But her rising influence, maverick streak and appetite for anarchy have thrown the ruling party into disarray, and she disastrously fronted the ill-advised annihilation of Mujuru and her allies late last year — an ongoing crisis that the ruling party still has to recover from.
Mandaza also warns that it is foolhardy for people harbouring presidential aspirations, like Mnangagwa and Grace, to entirely depend on Mugabe’s benevolence for their ascendancy.
“Jonathan Moyo made that point at the weekend, saying the VP should not bask in the hope of appointment, although it was expedient for him (Moyo) given that he was part of the process that saw Mnangagwa being appointed and those who had been elected being sacked.”
Mandaza was also of the view that if Mugabe’s succession was to be determined by election, then many other candidates, including the likes of Kasukuwere, would have a decent shot at getting into power.
Although Tyson, as the combative Kasukuwere is also known as, has no liberation war credentials, as he was barely a teenager when the liberation war ended in 1980, he has steadily risen through the ranks of the ruling party and many young Zanu PF members are coalescing around him in search of opportunities.
“Someone from the fringes, including those who were sacked, could bounce back and take over. Remember, 90 percent of the leadership was sacked, the nine provincial chairpersons had been elected but were sacked. Many MPs were also affected.
“They could re-organise themselves with all those who are purporting to be People First during the provincial elections that will precede the national congress.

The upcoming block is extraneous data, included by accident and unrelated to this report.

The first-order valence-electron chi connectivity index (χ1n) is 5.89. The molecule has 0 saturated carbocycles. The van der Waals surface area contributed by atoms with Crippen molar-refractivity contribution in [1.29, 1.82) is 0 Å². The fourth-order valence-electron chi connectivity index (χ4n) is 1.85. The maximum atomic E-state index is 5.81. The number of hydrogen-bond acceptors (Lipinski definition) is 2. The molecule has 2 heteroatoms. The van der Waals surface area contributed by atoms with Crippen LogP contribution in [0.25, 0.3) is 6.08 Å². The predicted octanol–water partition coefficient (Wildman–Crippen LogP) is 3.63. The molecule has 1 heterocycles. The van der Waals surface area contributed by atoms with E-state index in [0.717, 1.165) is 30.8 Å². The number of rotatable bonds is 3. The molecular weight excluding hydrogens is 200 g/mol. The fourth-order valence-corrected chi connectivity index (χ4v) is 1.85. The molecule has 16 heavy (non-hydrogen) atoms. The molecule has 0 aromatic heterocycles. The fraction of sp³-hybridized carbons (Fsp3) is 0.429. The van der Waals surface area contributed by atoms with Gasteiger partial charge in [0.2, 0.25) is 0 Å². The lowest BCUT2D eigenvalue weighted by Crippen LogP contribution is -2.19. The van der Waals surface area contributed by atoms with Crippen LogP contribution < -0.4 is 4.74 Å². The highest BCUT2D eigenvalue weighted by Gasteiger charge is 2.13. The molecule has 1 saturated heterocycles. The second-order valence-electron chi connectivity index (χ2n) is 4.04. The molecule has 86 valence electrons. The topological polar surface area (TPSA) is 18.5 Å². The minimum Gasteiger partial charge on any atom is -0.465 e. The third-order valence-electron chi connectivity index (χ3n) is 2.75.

“After all, has People First been formed as a party yet? No. That could be the reason why it is not being formed because they are watching in the knowledge that such a scenario is a possibility,” the highly-regarded Mandaza said.
He also noted that Mugabe was aware that Mujuru was lurking on the fringes and that she could capitalise on the goings-on in the ruling party and seek to bounce back, which could force the nonagenarian to appoint his successor.
University of Zimbabwe political science lecturer Eldred Masunungure weighed in, saying in terms of both the Zanu PF and national constitutions, Mnangagwa and Mphoko were better positioned to succeed Mugabe.
“But politics does not always work in terms of constitutional naivety as non-constitutional mechanisms could be employed. As things stand, however, Mnangagwa is the most likely candidate.
“The others like Grace and Kasukuwere are not strategically placed to leapfrog Mnangagwa to the post in terms of the balance of power and probability,” Masunungure said.
On the other hand though, Zimbabwe Democracy Institute director Pedzisayi Ruhanya said in the absence of a clear succession plan by Mugabe, nobody in Zanu PF was guaranteed to succeed him.
“It is only Mugabe and perhaps his wife Grace who know who the next party president is. This is an authoritarian regime that does not invest in institutions and because of that, it would be misleading for anyone to say so and so will succeed Mugabe.
“Look at what happened to Mujuru. Mugabe’s succession will not be premised on rules but his own will,” Ruhanya said.
He added that there were also often “controversies in politics” such as “the role of accidents in determining succession”.
Citing the way Mphoko had risen from relative obscurity to Zanu PF’s top echelons, Ruhanya said, surprises could not be ruled out.